Climate change effect from peat far greater than assumed

Drought causes peat to release far more carbon dioxide into the atmosphere than has previously been realised.

Much of the world’s peatlands lie in regions predicted to experience increased frequency and severity of drought as a result of climate change- leading to the peat drying out and releasing vast stores of carbon dioxide (CO2) into the atmosphere. It’s the very wetness of the peat that has kept the air out, locking in centuries of carbon dioxide that would normally be released from the decomposing plant materials in the peat. Now scientists at Bangor University have discovered that the effect of periods of severe drought lasts far beyond the initial drought itself.

Writing in Nature Geosciences (doi 10.1038 NGEO1323), Dr Nathalie Fenner and Professor Chris Freeman of Bangor University explain how the drought causes an increase in the rate of release of CO2 for possibly as long as a decade. It was originally assumed that most of the CO2 was released from the dry peat. Now scientists realise that the release of CO2 continues, and may even increase, when the peat is re-wetted with the arrival of rain. The carbon is lost to the atmosphere as CO2 and methane and to the waters that drain peatlands as dissolved organic carbon (DOC).

“As our global climate and rainfall patterns change, our peatlands may not have sufficient opportunity to recover between these drought-induced episodes of CO2 loss,” explains the paper’s lead author, Dr Nathalie Fenner. “What we previously perceived as a ‘spike’ in the rate of carbon loss during drying out, now appears far more prolonged- with a potential peak after the initial drought period is over.”

As well as contributing further to climate change, as CO2 is one of the ‘greenhouse gasses’, the loss of carbon from the peat has other consequences. Dissolved organic carbon in the water as a result of this process, could adversely affect the quality of drinking water. Much of our drinking water comes from these upland sources. The increase of dissolved organic carbon in the water is likely to bring extra problems and expense to the water supply industry because it interferes with the treatment process.

Loss of carbon could ultimately lead to severe degradation of the peatland itself.  Occurring on upland regions of the northern hemisphere, the loss of peatland could contribute to an increased frequency of lowland flooding occurrences as the peat acts as a natural ‘sponge’ for heavy rainfall. There would also be a consequent loss of habitat and species loss as well as a change in the look and feel of our uplands.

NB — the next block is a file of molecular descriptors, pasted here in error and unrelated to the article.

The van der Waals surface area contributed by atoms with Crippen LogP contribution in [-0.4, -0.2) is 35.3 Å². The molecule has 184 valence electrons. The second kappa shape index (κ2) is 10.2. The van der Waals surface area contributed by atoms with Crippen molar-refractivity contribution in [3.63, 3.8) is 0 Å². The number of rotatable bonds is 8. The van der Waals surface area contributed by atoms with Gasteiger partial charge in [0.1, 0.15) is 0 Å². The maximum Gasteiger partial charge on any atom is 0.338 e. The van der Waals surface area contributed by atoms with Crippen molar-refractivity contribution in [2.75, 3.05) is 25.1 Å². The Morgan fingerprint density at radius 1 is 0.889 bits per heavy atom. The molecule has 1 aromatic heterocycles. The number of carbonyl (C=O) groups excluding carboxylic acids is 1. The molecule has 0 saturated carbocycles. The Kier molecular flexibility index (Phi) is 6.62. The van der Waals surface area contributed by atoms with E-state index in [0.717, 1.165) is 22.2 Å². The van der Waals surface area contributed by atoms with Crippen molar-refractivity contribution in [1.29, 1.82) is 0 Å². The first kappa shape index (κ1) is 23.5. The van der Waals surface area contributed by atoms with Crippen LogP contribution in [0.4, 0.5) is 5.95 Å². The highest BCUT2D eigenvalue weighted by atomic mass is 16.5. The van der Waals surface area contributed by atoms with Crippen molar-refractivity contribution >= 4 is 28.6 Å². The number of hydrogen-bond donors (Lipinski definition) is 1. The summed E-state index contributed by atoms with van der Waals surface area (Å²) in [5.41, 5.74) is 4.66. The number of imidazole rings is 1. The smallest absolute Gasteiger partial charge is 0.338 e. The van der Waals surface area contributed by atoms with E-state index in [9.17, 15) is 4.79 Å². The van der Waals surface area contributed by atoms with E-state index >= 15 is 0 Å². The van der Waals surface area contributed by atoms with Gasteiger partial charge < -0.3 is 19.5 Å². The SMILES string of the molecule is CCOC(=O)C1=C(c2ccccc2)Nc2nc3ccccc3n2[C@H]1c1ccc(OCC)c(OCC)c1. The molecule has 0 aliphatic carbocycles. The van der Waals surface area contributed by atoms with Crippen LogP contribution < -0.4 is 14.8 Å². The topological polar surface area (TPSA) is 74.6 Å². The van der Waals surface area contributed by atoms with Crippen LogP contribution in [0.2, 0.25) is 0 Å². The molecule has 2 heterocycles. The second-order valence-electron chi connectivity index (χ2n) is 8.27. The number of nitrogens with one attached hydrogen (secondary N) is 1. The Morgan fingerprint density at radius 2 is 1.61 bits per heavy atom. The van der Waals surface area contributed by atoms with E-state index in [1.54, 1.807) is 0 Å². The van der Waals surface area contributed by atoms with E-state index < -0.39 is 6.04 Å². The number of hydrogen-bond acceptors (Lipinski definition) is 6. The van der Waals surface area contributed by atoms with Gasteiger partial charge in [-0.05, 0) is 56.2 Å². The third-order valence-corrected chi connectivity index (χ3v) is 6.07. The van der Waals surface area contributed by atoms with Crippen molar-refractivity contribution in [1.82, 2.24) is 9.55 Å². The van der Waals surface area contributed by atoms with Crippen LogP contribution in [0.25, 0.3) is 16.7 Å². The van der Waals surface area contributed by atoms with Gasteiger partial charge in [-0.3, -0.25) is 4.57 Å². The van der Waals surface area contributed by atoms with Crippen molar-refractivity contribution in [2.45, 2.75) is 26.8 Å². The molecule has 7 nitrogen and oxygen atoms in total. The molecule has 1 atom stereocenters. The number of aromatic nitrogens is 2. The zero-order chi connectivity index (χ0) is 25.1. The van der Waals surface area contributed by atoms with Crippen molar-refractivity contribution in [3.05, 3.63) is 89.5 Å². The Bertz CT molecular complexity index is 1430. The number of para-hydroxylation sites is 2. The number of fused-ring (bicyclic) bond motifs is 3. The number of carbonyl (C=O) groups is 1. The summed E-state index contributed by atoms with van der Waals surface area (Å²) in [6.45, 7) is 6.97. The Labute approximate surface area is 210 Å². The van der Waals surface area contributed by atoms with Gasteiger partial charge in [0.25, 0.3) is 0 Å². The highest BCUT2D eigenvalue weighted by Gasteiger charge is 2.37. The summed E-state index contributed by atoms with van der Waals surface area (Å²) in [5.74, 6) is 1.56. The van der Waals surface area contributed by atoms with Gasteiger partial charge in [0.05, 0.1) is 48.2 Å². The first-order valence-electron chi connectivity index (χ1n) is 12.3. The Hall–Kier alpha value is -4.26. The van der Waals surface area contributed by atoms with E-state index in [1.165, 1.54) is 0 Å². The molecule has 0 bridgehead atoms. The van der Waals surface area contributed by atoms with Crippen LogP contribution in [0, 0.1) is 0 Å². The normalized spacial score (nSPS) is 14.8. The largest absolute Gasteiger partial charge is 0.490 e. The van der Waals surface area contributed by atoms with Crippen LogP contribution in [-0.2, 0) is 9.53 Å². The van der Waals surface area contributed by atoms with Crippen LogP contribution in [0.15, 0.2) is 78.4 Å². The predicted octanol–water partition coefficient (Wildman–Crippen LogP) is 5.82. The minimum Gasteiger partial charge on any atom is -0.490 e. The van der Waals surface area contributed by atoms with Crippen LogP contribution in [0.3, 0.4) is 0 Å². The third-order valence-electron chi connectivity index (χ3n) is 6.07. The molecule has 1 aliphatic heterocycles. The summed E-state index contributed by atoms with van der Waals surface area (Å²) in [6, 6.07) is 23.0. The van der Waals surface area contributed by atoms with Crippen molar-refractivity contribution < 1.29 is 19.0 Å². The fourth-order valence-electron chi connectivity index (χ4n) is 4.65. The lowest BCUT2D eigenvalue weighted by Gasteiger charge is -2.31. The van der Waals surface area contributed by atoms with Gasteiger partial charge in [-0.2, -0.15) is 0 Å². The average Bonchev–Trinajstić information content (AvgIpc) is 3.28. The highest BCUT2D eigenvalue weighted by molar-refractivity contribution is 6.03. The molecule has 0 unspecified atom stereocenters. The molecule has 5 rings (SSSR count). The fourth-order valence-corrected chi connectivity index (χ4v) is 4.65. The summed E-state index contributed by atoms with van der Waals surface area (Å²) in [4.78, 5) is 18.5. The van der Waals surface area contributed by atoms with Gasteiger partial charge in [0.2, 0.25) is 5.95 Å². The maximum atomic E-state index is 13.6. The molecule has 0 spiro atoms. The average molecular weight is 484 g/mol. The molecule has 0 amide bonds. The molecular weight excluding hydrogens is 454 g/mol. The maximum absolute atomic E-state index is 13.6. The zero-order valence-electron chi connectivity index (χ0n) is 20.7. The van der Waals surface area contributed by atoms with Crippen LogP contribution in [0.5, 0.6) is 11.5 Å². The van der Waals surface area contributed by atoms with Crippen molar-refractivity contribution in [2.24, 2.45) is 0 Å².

“The previous focus of research in this area has been on the drought period, and our own work identified how the release of CO2 occurs,” explains Prof Chris Freeman, who leads the Wolfson Peatland Carbon Capture Laboratory at Bangor University. “We were initially surprised at finding that the effects are so prolonged- we think what’s happening is microbial and that this activity has been triggered by the introduction of oxygen into previously waterlogged conditions. Once the water returns, conditions have changed and the microbes are further able to thrive until conditions eventually return to normal.”

The paper’s authors suggest that geo-engineering solutions may have to be considered to preserve the water table and reduce the effects of drought on upland peat.

Editor’s Notes

1. Drought-induced carbon loss in peatlands Nathalie Fenner Chris Freeman in  Nature Geoscience doi10.1038 NGEO1323. The research was funded by the Natural Environment Research Council, the Royal Society, the Leverhulme Trust, EU-FP7-ERA-ENVHEALTH and the Bioscience Environment and Agricultural Alliance (Wales, UK).

2. Prof C Freeman was the first to identify the ‘enzymic-latch’ mechanism responsible for the release of carbon dioxide from peat as it dries (Nature 2001).
3. Both authors are at Bangor University’s School of Biological Sciences. The University has a long record of academic excellence and was ranked top for teaching excellence in Wales, and 15th in the UK in the Sunday Times University Guide 2012, and was placed 57th in the Sunday Times University League Table, and 14th in the UK in the Times Higher Education Student Experience Survey 2011. The University currently has 11,000 students and offers 500 degree programmes, with particular strengths in the fields of Environmental Science (including Ocean Sciences), Health (including Psychology, Neuroscience and Sports Science), Humanities, Physical Sciences, Business, Law, Social Sciences and Education. It is a research-led university, and the 2008 Research Assessment Exercise demonstrated that it had ‘world-leading’ research in every subject area assessed.  The School of Biological Sciences submitted to three Units of Assessment – in the 2008 RAE Biological Sciences, Agriculture and Environmental Sciences, reflecting their strong links across the College of Natural Sciences, and their ability to supervise research in a range of subject areas.  The RAE Panel recognised the substantial volume of internationally excellent research publications (85%).


Further information: Elinor Elis-Williams, Press Officer, Bangor University, 01248 383298 e mail [email protected] or Dr Nathalie Fenner, +44 1248 38 2507   cell phone 07963006808, Wolfson Peatland Carbon Capture Laboratory, School of Biological Sciences, Bangor University, e-mail: [email protected].

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